The Mekong River is the mighty backbone of South East Asia. It runs an incredible 5,000 kilometres from the Tibetan Plateau in China, though Thailand, Myanmar, and Cambodia, before finally reaching into Vietnam.
This is a water world that truly rules the rhythm of these remarkable regions. Rivers, canals and streams all feed into the Mekong’s greatness. There is something unquestionably special about the Mekong River.
During his tenure as Executive Chef on Scenic Spirit, our 5-star luxury river cruise ship that glides down the Mekong River in Cambodia and Vietnam, Oka Wibawa has learnt that it is unique food here that is the biggest drawcard.
Oka explains, “There’s a vastness to the ingredient influence in South East Asian dishes. It’s all about the flavours. Is it sweet, sour, spicy? Which cut of meat can we use? What vegetables and fruit can enhance the flavour? That is the difference in Asia. We use every part of the animal and every part of the vegetable. Nothing will go to waste.”
BELOW: Executive Chef, Oka Wibawa, Scenic Spirit
A Place Where Vegetarian Dishes Rule
In Vietnam, while meat-based dishes are available in abundance, it is often vegetarian and vegan dishes that are truly the star of the show. Oka explains this is down to the huge variety of vegetables easily available on the fertile riverbanks of the Mekong. Water spinach, bamboo shoot, many types of cabbage, and bitter melon which when stir fried with eggs is a culinary delight.
“My favourite dishes, for example, are those prepared with tofu,” tells Oka. “There is an incredible variety of tofu in Asia, and what you can do with it is really unlimited. You can blanch it, cook it, boil it, fry it, roast it and many more options. Tofu is also excellent in absorbing flavours and sauces so make it a perfect companion for vegan cooking.”
The Sweet Taste of Exotic Fruits
Delivering beyond expectation is at the heart of Scenic Spirit, and Oka explains there are two aspects of a 5-star Mekong River cruise that always amaze guests. The first is the multi-coloured exotic fruits available at breakfast.
A visual masterpiece, each appear almost too good to eat. The jackfruit is a type of large fig that can be eaten alone or cooked into a dish. The dragon fruit is the exquisite, seeded fruit of a cacti. Mangosteen is peeled to reveal eight segments of sweet deliciousness. There’s also guava, longan and soursop, each unique in their appearance but united in their sweet exotic taste.
Oka explains the second is the juicing station, transforming a variety of fruits into a refreshing drink to be enjoyed as the sun rises on the waters here. “The great thing is the diversity and seasonality. Every dish created on board is influenced by the season,” he tells. “What is in abundance right now in the region we are in.”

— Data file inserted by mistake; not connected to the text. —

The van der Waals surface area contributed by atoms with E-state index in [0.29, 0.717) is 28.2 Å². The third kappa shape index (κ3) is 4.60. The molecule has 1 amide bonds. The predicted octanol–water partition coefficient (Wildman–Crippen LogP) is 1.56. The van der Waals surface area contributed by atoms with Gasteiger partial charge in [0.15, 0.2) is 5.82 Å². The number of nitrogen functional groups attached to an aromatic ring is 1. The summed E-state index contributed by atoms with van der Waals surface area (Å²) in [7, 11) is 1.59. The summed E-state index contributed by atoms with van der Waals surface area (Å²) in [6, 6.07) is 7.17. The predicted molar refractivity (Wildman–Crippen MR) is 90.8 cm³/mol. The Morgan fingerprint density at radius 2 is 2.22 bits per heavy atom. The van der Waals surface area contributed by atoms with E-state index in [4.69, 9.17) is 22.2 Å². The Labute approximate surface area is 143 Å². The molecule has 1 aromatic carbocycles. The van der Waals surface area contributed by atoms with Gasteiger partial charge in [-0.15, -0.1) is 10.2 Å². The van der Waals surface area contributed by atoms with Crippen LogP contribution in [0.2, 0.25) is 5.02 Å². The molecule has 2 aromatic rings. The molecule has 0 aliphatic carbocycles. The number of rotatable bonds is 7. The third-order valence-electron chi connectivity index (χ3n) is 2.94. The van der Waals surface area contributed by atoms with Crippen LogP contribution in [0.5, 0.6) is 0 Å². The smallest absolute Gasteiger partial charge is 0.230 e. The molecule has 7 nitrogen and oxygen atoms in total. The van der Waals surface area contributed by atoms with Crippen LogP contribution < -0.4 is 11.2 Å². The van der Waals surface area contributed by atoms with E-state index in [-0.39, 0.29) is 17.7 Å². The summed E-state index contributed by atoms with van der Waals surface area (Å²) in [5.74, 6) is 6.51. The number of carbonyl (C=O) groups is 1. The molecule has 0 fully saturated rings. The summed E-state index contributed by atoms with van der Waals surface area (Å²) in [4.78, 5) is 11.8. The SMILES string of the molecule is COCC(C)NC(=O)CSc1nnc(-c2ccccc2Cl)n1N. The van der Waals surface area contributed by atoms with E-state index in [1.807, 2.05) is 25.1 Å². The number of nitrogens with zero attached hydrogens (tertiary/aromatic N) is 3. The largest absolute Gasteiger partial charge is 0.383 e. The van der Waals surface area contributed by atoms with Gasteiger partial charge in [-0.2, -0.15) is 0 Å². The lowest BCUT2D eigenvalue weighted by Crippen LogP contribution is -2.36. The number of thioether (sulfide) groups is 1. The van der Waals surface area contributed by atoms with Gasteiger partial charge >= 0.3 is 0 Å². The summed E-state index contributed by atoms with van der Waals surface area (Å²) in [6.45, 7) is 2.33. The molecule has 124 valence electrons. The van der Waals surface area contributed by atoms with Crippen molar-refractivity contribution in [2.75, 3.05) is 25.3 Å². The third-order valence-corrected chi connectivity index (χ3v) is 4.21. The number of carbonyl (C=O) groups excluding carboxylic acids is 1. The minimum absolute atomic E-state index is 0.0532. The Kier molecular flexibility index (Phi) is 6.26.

The Weird, Wonderful and Truly Unique
Vibrant and lively food markets line each side of the Mekong. A visit is a lesson on authentic Southeast Asian food in itself. Unique vegetables and brightly coloured fruit are a visual delight. For the culinary adventurous, there is an abundance of dishes to try that’ll be transformed into interesting tales to regale when you return home. Insects, of all different shapes and sizes, are featured largely in these markets. Often dried or fried, they are eaten by locals as an affordable alternative to protein.
“They are packed with iron and other invaluable good things for people,” explains Oka. Tarantula, crickets, silkworms and frogs are all on the menu. “Guests can sample these creatures on board as well as we have a themed lunch named ‘Cambodia Street Fair’, where we have prepared these,” says Oka. “Our guests can try them in a hygienically-controlled environment, prepared with the highest standard of food preparation practices possible.”
Sweet Treats with a Southeast Asian Difference
There’s a lightness to the desserts in South East Asia, distinguished by tropical fruits and sweet coconut milk. Mango, banana and coconut will be transformed into an exquisite post-meal sweet by adding in textures such as sago, tapioca and sesame seeds, and spices like star anise and cinnamon. For those who prefer extra sweetness, coconut milk is replaced with condensed milk.
In summer, these sweet treats are chilled with crushed ice, or served warm in winter. Oka tells, “One traditional sweet dish is mango and sticky rice, which is famous in most Asian countries like Thailand, Cambodia, Laos, Myanmar and Vietnam but we serve it Cambodian style, with an additional burst of sweetness. It is always a dish enjoyed by our guests.”
A Spectacular Culinary Journey
As Scenic Spirit glides down the beautiful waterways of the Mekong River, you'll find it's more than enjoying the delicious specialties onshore. One of the biggest drawcards to a 5-star river cruise on Scenic Spirit, explains Oka, is the carefully curated meals on board. Each day, it is a unique and spectacular journey through the flavours that rule these extraordinary regions.
There are hundreds of recipes that have been created exclusively for Scenic guests, equally catering to the culinary curious or the gastronomically brave. “My personal creation, that is very popular and one that I am very proud of, is a seven-spiced duck leg,” Oka says. “It is a creation I came up with from my heritage of Bali. It is a recipe that has really resonated with guests. It is full of flavour.”
With Scenic, our truly all-inclusive philosophy ensures there’s a full international bar selection, with wines from all over the world. “A favourite with guests is the pre-dinner canapés and drinks at cocktail hour. This is a magical time on the Mekong,” explains Oka.